Friday, January 31, 2014

You might not need jQuery (youmightnotneedjquery.com)

jQuery and its cousins are great, and by all means use them if it makes it easier to develop your application. If you're developing a library on the other hand, please take a moment to consider if you actually need jQuery as a dependency. Maybe you can include a few lines of utility code, and forgo the requirement. If you're only targeting more modern browsers, you might not need anything more than what the browser ships with. At the very least, make sure you know what jQuery is doing for you, and what it's not. Some developers believe that jQuery is protecting us from a great demon of browser incompatibility when, in truth, post-IE8, browsers are pretty easy to deal with on their own. Read more...

Thursday, January 30, 2014

Ruby 2.1: Out-of-Band GC (tmm1.net)

Ruby 2.1's GC is better than ever, but ruby still uses a stop-the-world GC implementation. This means collections triggered during request processing will add latency to your response time. One way to mitigate this is by running GC in-between requests, i.e. "Out-of-Band". Read more.

Wednesday, January 29, 2014

The Descent to C (chiark.greenend.org.uk/~sgtatham/)

This article attempts to give a sort of ‘orientation tour’ for people whose previous programming background is in high (ish) level languages such as Java or Python, and who now find that they need or want to learn C. C is quite different, at a fundamental level, from languages like Java and Python. However, well-known books on C (such as the venerable Kernighan & Ritchie) tend to have been written before Java and Python changed everyone's expectations of a programming language, so they might well not stop to explain the fundamental differences in outlook before getting into the nitty-gritty language details. Someone with experience of higher-level languages might therefore suffer a certain amount of culture shock when picking up such a book. My aim is to help prevent that, by warning about the culture shocks in advance. This article will not actually teach C: I'll show the occasional code snippet for illustration and explain as much as I need to make my points, but I won't explain the language syntax or semantics in any complete or organised way. Instead, my aim is to give an idea of how you should expect C to differ from languages you previously knew about, so that when you do pick up an actual C book, you won't be distracted from the details by the fundamental weirdness. I'm mostly aiming this article at people who are learning C in order to work with existing C programs. So I'll discuss ways in which things are commonly done, and things you're likely to encounter in real-world code, but not things that are theoretically possible but rare. (I do have other articles describing some of those.) Read more...

Thursday, January 23, 2014

We spent a week making Trello boards load extremely fast. Here’s how we did it. (blog.fogcreek.com)

We made a promise with Trello: you can see your entire project in a single glance. That means we can show you all of your cards so you can easily see things like who is doing what, where a task is in the process, and so forth, just by scrolling. You all make lots of cards. But when the site went to load all of your hundreds and thousands of cards at once, boards were loading pretty slow. Okay, not just pretty slow, painfully slow. If you had a thousand or so cards, it would take seven to eight seconds to completely render. In that time, the browser was totally locked up. You couldn’t click anything. You couldn’t scroll. You just had to sit there.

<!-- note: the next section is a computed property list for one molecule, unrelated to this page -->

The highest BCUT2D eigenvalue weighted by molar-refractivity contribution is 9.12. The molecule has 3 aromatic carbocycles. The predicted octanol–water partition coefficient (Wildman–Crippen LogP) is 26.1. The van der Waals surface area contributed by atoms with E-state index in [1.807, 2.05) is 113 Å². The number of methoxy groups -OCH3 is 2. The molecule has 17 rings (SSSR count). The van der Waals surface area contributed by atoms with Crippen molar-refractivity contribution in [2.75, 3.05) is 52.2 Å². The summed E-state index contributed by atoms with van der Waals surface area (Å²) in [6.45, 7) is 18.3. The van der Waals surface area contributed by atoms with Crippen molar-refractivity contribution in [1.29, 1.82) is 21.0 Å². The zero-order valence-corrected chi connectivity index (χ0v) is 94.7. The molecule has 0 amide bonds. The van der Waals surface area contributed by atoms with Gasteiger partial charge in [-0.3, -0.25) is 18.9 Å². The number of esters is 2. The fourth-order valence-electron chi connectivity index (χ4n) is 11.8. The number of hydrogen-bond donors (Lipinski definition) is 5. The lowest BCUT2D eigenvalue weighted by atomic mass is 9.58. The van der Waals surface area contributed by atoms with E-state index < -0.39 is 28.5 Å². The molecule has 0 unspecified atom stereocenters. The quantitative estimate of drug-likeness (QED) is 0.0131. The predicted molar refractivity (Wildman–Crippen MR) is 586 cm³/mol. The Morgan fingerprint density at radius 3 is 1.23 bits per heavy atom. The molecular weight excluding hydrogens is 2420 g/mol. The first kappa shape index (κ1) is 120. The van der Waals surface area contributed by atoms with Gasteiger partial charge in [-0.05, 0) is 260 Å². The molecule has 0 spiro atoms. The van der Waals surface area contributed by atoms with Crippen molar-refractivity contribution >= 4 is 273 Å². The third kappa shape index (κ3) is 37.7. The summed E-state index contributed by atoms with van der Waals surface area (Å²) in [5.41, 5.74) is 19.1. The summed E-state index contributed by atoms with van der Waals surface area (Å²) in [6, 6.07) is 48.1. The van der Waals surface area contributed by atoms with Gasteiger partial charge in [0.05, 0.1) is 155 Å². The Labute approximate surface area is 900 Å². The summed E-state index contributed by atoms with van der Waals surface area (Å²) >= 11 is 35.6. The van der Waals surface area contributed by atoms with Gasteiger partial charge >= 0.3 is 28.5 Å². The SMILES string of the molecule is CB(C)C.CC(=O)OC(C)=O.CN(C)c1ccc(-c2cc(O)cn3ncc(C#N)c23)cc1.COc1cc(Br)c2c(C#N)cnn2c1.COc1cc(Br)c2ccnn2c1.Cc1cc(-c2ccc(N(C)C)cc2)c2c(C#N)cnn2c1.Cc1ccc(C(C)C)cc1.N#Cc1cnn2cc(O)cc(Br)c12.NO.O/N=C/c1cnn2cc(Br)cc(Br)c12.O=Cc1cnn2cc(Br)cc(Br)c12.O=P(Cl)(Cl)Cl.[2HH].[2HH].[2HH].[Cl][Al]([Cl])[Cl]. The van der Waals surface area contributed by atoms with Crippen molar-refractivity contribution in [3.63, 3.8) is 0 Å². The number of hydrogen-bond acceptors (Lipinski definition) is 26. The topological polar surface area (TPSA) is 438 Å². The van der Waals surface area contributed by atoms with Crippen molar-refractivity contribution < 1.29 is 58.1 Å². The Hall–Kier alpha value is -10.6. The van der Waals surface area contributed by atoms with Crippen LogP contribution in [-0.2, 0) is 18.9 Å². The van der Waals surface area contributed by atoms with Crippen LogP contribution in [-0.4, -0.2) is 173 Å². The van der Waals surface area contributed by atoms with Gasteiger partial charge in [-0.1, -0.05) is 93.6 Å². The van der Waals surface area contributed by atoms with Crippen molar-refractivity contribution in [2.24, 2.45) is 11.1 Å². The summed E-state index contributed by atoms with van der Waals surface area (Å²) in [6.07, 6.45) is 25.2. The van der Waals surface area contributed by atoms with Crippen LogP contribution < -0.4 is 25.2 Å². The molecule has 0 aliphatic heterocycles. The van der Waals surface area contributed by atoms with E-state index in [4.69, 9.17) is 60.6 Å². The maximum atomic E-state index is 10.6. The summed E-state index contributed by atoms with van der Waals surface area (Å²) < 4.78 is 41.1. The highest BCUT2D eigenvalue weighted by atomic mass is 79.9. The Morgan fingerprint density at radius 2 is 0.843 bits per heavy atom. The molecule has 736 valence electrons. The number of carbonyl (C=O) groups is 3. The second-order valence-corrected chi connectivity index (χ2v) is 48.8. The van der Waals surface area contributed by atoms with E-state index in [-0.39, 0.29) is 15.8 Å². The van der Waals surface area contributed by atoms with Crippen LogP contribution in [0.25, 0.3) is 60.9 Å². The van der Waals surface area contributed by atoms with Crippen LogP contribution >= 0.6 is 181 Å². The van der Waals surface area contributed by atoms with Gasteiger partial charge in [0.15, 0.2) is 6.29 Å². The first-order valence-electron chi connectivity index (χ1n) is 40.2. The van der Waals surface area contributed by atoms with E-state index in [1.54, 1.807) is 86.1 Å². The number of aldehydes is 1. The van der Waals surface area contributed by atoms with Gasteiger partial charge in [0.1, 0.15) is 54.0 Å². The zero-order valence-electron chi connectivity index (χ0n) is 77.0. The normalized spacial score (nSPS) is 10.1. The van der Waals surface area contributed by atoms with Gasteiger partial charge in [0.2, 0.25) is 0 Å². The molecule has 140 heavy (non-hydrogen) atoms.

So I set out on a mission: using a 906 card board on a 1400×1000 pixel window, I wanted to improve board rendering performance by 10% every day for a week. It was bold. It was crazy. Somebody might have said it was impossible. But I proved that theoretical person wrong. We more than achieved that goal. We got perceived rendering time for our big board down to one second. Naturally, I kept track of my daily progress and implementation details in Trello. Here’s the log. Read more...

Wednesday, January 22, 2014

Entity Framework 6 vs NHibernate 4 (devbridge.com)

This article is dedicated to discussing the latest releases of the NHibernate and Entity Framework. NHibernate is (was?) a number one ORM Framework for ages. Its feature list is growing and some things such as code-based mappings and automatic migrations have found a place in Entity Framework. Moreover, it is now open-source, so they are now accepting pull requests as well. Read more

Wednesday, January 8, 2014

Do We Live in the Matrix? (discovermagazine.com)

In the 1999 sci-fi film classic The Matrix, the protagonist, Neo, is stunned to see people defying the laws of physics, running up walls and vanishing suddenly. These superhuman violations of the rules of the universe are possible because, unbeknownst to him, Neo’s consciousness is embedded in the Matrix, a virtual-reality simulation created by sentient machines.

The action really begins when Neo is given a fateful choice: Take the blue pill and return to his oblivious, virtual existence, or take the red pill to learn the truth about the Matrix and find out “how deep the rabbit hole goes.”

Physicists can now offer us the same choice, the ability to test whether we live in our own virtual Matrix, by studying radiation from space. As fanciful as it sounds, some philosophers have long argued that we’re actually more likely to be artificial intelligences trapped in a fake universe than we are organic minds in the “real” one. Read more...